Stoicism for Beginners
There is tomato sauce on my dining room ceiling due to the incident with the exploding sauce bottle. There is brown poster paint on the floor due to the Grade 7 history project.
The weeds that were ankle high last week are knee high this week and will be waist high next week. There is mould in the refrigerator vegie drawer. I accidentally left the sauerkraut in the sun, and it too developed an exciting mould. The builder stepped on a tray of germinating seeds, and every time he turns up he discovers another problem with the roof or drains which will involve tearing up half the garden and maybe selling one of the children to pay for it. In other words, it is situation completely normal.
I am sitting by the open window with a gentle breeze blowing in, watching the evening sunlight glow golden on the garden, ignoring the paint, the sauce, the mould, the weeds, the dirt, the things I haven't done, the things I have done and maybe shouldn't have, and enjoying the bees and the flowers, and the golden light on the spiders' webs that festoon the dining room windows.
This week I am reading the Meditations of Marcus Aurelius. Marcus Aurelius was Roman Emperor from AD161 until his death in AD180. For many of those years he fought on the borders of the Empire, commanding his legions and living in camp with them. He was the most important man in the Empire, and yet he believed that fame and power were worthless. Marcus Aurelius was a Stoic. His writings were really notes to self, reminding himself to live a good life and accept what comes. The Stoics taught themselves to live cheerfully whatever their circumstances, to live the simplest life they could, and they believed that much unhappiness stems from restlessly desiring what is out of reach. Their motto might have been: be thankful for what you have, and find the good in it.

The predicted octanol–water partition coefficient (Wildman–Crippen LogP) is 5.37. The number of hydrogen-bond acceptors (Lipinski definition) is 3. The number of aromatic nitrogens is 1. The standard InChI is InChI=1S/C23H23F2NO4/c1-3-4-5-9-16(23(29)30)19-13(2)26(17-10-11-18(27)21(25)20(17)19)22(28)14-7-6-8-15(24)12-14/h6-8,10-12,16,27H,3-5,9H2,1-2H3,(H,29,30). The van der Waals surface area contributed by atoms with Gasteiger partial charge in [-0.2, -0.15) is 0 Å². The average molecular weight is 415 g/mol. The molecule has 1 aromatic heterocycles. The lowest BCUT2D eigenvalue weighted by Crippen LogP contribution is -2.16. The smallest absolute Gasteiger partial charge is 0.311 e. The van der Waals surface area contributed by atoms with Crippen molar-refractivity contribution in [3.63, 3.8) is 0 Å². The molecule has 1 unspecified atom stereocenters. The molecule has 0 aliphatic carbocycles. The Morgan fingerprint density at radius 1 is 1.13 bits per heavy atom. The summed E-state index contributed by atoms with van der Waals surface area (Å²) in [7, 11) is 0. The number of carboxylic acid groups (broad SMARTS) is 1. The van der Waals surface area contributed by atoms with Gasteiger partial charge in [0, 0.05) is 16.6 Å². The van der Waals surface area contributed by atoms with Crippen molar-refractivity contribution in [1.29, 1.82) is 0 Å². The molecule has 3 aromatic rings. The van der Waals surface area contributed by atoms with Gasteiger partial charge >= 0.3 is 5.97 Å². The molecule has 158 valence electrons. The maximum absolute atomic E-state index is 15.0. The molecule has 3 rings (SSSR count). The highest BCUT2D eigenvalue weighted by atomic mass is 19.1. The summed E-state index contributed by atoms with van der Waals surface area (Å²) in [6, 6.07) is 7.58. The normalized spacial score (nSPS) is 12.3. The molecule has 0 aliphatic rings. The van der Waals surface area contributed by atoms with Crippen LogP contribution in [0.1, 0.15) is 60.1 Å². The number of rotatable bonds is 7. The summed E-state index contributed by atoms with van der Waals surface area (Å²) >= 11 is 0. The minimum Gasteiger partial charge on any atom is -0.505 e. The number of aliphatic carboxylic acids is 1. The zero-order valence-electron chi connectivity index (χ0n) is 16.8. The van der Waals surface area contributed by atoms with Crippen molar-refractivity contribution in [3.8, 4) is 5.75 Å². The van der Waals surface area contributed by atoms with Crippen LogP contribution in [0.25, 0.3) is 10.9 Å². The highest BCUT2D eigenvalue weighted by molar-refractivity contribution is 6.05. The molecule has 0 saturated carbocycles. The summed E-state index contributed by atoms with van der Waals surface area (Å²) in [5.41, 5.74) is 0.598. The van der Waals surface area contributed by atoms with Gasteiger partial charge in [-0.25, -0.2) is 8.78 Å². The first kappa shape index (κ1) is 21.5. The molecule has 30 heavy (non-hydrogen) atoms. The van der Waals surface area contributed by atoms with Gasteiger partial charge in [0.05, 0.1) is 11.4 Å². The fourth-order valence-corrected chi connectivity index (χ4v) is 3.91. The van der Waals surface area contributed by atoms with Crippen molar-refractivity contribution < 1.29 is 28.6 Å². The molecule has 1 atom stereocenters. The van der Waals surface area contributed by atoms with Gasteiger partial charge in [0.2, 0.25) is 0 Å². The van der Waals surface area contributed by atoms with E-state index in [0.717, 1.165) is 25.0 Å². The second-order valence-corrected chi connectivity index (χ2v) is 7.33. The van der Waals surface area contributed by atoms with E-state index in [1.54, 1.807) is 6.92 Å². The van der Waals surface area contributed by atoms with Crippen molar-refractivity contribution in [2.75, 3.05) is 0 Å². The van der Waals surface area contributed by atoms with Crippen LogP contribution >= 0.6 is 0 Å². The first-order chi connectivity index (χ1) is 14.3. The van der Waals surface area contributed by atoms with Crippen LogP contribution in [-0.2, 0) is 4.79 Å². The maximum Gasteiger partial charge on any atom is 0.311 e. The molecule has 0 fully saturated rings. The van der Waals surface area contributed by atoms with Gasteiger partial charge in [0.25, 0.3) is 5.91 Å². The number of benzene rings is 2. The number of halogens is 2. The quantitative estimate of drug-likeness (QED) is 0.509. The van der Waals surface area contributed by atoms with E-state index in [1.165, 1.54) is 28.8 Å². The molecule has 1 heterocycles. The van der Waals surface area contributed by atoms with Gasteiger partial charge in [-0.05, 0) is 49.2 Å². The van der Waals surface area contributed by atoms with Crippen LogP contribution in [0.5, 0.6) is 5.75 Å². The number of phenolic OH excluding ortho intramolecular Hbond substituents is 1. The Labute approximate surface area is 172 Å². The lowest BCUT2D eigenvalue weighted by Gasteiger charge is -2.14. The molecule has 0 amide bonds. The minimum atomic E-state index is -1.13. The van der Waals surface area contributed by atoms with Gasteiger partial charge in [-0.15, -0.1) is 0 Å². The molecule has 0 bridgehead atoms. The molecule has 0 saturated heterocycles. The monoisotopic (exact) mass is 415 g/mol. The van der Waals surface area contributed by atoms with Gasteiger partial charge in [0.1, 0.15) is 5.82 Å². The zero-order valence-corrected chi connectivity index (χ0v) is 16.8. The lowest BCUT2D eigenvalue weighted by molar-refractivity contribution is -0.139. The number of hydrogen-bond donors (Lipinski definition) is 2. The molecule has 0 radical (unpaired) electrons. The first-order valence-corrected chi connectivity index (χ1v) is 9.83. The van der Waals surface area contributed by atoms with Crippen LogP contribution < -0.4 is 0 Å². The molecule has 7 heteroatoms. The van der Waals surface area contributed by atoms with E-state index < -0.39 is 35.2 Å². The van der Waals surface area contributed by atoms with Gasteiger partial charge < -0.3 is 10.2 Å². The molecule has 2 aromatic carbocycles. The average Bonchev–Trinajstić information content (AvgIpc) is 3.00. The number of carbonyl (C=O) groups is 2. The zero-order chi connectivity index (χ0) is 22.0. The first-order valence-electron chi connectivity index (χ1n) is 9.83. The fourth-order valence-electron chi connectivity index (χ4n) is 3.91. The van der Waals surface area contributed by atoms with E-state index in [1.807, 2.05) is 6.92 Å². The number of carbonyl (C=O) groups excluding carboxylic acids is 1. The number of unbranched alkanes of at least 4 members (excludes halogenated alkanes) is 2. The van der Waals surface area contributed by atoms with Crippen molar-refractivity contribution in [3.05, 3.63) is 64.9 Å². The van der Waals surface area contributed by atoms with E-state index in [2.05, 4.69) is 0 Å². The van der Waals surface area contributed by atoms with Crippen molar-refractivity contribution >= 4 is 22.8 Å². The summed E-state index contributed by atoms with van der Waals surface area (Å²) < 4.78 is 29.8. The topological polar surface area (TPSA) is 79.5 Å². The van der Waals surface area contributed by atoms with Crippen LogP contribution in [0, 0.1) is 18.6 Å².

Marcus Aurelius began his Meditations with a list of the people who had taught him how to live a good life. Is this maybe the first example of an author acknowledgement page in literature? I am going to use this post to acknowledge my mum, who will soon be celebrating her 70th birthday. It was she who taught me how to appreciate tiny beautiful things. Throughout my childhood she would point out patterns on bugs, flowers made up of other, tiny flowers, dew drops on spiders' webs. She also modelled the importance of appreciating trees, sunsets and good books before worrying about doing the cleaning. Thanks, Mum :)
I like the Stoic philosophy. I would like to be more focussed on inward calm than outward stressors. I don't actually have a life full of big worrying problems, for which I am very thankful. I will practice being thankful for what I have, and being calm about the daily annoyances. Bees and the sunset are easy to be thankful for, and there is possibly even some good in the drainage situation, although I have to admit, I am still looking for it..